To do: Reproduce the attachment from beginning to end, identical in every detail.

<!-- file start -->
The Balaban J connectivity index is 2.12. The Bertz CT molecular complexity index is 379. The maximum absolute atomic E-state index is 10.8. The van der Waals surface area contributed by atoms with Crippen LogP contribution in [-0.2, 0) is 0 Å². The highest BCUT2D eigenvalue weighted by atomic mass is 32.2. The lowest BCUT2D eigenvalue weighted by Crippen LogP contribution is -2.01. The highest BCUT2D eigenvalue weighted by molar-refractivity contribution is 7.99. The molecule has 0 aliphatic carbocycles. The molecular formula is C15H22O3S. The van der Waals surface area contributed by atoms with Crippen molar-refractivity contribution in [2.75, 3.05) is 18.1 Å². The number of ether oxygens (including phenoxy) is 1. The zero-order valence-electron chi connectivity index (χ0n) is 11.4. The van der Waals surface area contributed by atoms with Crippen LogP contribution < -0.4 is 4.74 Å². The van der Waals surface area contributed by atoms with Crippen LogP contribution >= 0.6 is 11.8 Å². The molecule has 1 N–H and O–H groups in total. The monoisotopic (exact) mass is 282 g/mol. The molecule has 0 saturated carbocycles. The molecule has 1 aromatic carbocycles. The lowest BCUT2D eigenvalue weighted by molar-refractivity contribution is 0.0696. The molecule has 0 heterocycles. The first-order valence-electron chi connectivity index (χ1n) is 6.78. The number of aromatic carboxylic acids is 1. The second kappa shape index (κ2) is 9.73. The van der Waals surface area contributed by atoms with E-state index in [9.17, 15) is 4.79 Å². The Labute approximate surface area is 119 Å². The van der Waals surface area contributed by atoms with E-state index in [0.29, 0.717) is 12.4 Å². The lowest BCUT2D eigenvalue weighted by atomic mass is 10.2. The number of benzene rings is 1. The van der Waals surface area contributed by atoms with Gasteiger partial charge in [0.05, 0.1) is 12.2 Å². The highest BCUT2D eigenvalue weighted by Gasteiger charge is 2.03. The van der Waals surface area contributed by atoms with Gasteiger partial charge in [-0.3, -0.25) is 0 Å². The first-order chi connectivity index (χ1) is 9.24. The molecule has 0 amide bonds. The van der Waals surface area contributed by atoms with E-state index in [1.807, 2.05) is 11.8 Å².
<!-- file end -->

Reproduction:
The Balaban J connectivity index is 2.12. The Bertz CT molecular complexity index is 379. The maximum absolute atomic E-state index is 10.8. The van der Waals surface area contributed by atoms with Crippen LogP contribution in [-0.2, 0) is 0 Å². The highest BCUT2D eigenvalue weighted by atomic mass is 32.2. The lowest BCUT2D eigenvalue weighted by Crippen LogP contribution is -2.01. The highest BCUT2D eigenvalue weighted by molar-refractivity contribution is 7.99. The molecule has 0 aliphatic carbocycles. The molecular formula is C15H22O3S. The van der Waals surface area contributed by atoms with Crippen molar-refractivity contribution in [2.75, 3.05) is 18.1 Å². The number of ether oxygens (including phenoxy) is 1. The zero-order valence-electron chi connectivity index (χ0n) is 11.4. The van der Waals surface area contributed by atoms with Crippen LogP contribution < -0.4 is 4.74 Å². The van der Waals surface area contributed by atoms with Crippen LogP contribution >= 0.6 is 11.8 Å². The molecule has 1 N–H and O–H groups in total. The monoisotopic (exact) mass is 282 g/mol. The molecule has 0 saturated carbocycles. The molecule has 1 aromatic carbocycles. The lowest BCUT2D eigenvalue weighted by molar-refractivity contribution is 0.0696. The molecule has 0 heterocycles. The first-order valence-electron chi connectivity index (χ1n) is 6.78. The number of aromatic carboxylic acids is 1. The second kappa shape index (κ2) is 9.73. The van der Waals surface area contributed by atoms with E-state index in [9.17, 15) is 4.79 Å². The Labute approximate surface area is 119 Å². The van der Waals surface area contributed by atoms with E-state index in [0.29, 0.717) is 12.4 Å². The lowest BCUT2D eigenvalue weighted by atomic mass is 10.2. The number of benzene rings is 1. The van der Waals surface area contributed by atoms with Gasteiger partial charge in [0.05, 0.1) is 12.2 Å². The highest BCUT2D eigenvalue weighted by Gasteiger charge is 2.03. The van der Waals surface area contributed by atoms with Gasteiger partial charge in [-0.3, -0.25) is 0 Å². The first-order chi connectivity index (χ1) is 9.24. The molecule has 0 amide bonds. The van der Waals surface area contributed by atoms with E-state index in [1.807, 2.05) is 11.8 Å².